Coincidental Circumstances (Part 5)

I needed to brainstorm this. Bad prologues were often saddled with too much exposition and background. If Miranda was getting a prologue, it was going to be kick ass. In the world of espionage, there is one bar to surpass.

Sometimes a high bar.

Sometimes a low bar.

It has been the standard for 50 years.

I had to beat a James Bond pre-credit sequence.

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I rubbed my hands together. Even on paper, the story had no punch. Any good writer knows there has to be a kick ass hook at the beginning. Miranda needed a motive. I glanced at the barista, an overweight girl with short hair with a frosty top. A back tattoo expanded onto her neck. She had added extra pumps of flavor in my macchiato so she was good in my book.

I swear, the bullseye never fails. I pointed at the barista and clapped in glee.

Miranda obviously needed a partner.






Coincidental Circumstances (Part 4)

For three days I toiled with the greatest case of writers block known to man. Maybe it was the girl in the red truck. Her hair. Her eyes. Her mysterious offer.

The killer robot was wreaking some serious plot issues. Where did it come from? What was its motive? Who was behind it? I first tried to replace it with a clown, but it seemed too similar to a recent hit movie, that was really a remake of another movie that was based on a book based on a common childhood nightmare. Scratch one. Imitation isn’t the best form of flattery; its a case of immovable writers block.

There was only one thing to do.

Desperate times called for desperate measures.

I had to go to another Starbucks. Not just any Starbucks though, I needed to hit this case really hard, right in the bullseye. That’s right. I was at the last stop.

I headed for a Starbucks within a Target. A literal riddle within a riddle.

This isn’t a place for any normal writer. This is only a place for the most bourgeois of writers. And it was a place with unlimited gum supply and selection of average people to watch.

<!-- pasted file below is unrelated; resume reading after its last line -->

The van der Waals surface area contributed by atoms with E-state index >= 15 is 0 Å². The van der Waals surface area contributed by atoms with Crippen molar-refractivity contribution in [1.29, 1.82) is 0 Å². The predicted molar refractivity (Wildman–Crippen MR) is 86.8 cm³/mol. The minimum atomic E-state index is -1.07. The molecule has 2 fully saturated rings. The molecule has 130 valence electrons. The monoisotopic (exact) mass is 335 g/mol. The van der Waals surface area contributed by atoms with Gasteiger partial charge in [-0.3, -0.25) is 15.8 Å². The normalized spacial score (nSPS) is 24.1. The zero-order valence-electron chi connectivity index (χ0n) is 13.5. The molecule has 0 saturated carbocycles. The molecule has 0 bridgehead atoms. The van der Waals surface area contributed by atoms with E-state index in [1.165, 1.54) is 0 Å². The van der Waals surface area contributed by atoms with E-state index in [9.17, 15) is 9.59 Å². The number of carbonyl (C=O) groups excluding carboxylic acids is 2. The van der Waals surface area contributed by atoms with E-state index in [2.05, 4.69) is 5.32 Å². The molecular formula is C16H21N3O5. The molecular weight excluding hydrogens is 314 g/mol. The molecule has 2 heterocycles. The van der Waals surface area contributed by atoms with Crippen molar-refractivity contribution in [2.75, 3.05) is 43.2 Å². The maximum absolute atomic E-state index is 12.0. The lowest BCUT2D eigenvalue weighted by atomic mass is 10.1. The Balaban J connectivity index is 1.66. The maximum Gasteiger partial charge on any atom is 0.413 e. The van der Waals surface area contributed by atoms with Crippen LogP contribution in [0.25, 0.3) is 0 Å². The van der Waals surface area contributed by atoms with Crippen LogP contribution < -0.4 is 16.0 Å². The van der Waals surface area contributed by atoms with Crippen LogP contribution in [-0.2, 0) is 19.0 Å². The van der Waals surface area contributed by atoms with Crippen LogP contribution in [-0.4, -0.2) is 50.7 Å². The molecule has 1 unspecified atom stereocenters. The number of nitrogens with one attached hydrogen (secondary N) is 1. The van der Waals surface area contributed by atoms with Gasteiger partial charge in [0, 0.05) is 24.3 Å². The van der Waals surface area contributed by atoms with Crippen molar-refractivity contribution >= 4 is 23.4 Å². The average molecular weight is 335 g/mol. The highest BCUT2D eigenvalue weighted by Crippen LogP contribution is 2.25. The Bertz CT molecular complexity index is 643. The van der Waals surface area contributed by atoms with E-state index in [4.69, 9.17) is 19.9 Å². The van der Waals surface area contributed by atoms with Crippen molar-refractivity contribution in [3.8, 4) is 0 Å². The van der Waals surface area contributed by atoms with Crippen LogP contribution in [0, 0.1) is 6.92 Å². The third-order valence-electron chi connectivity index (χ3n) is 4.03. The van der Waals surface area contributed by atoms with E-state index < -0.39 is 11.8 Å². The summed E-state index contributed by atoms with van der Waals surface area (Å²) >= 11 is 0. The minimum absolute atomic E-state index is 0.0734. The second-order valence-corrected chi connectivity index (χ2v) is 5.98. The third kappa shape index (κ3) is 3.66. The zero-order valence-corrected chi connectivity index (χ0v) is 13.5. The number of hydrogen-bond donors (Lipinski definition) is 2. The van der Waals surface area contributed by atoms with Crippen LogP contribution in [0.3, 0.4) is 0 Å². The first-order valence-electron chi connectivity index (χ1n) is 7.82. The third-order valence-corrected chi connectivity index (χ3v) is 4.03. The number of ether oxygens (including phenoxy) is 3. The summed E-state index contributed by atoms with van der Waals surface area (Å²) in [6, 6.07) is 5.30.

My second idea was a straight cop-out. I’ll admit it. Creative writing doesn’t always spark ideas that make us feel like talented artists. I replaced the killer robot with a drone with hellfire missiles. It gave the story an espionage type feel. There were only like 37 movies in the last 5 years using drones. Where did the drones come from? I had no idea. I was already 5 sticks of gum in, and it made little sense why the drone would destroy the cops. I’m not a Tom Clancy ghost writer dammit. Government conspiracies are not my thing.

I went with it. I made up some tin foil Illuminati deep state conspiracy theory that went back to the founding of America. Yeah, there hasn’t been enough books on that. I didn’t want to quite pigeon hole the narrative into an established genre quite yet. I was free flowing. My keyboard needed to hear my lyrical rhymes.

But something still didn’t make sense.

What was Miranda’s backstory then? Where did the knife come from. Was she part of the Illuminati? Was she a double agent? How did she just so happen to be driving right by the tracks at the right time? Chills ran down my spine. Was her meeting with Zeek by happenstance or was it a covert operation? I needed to reach deeper, dig deeper, and travel to depths I’d never known.

I snapped my fingers and pointed at my macbook.

Maybe, just maybe, she needed a kick ass prologue.


Exploits of a Midnight Traveler (Part 38)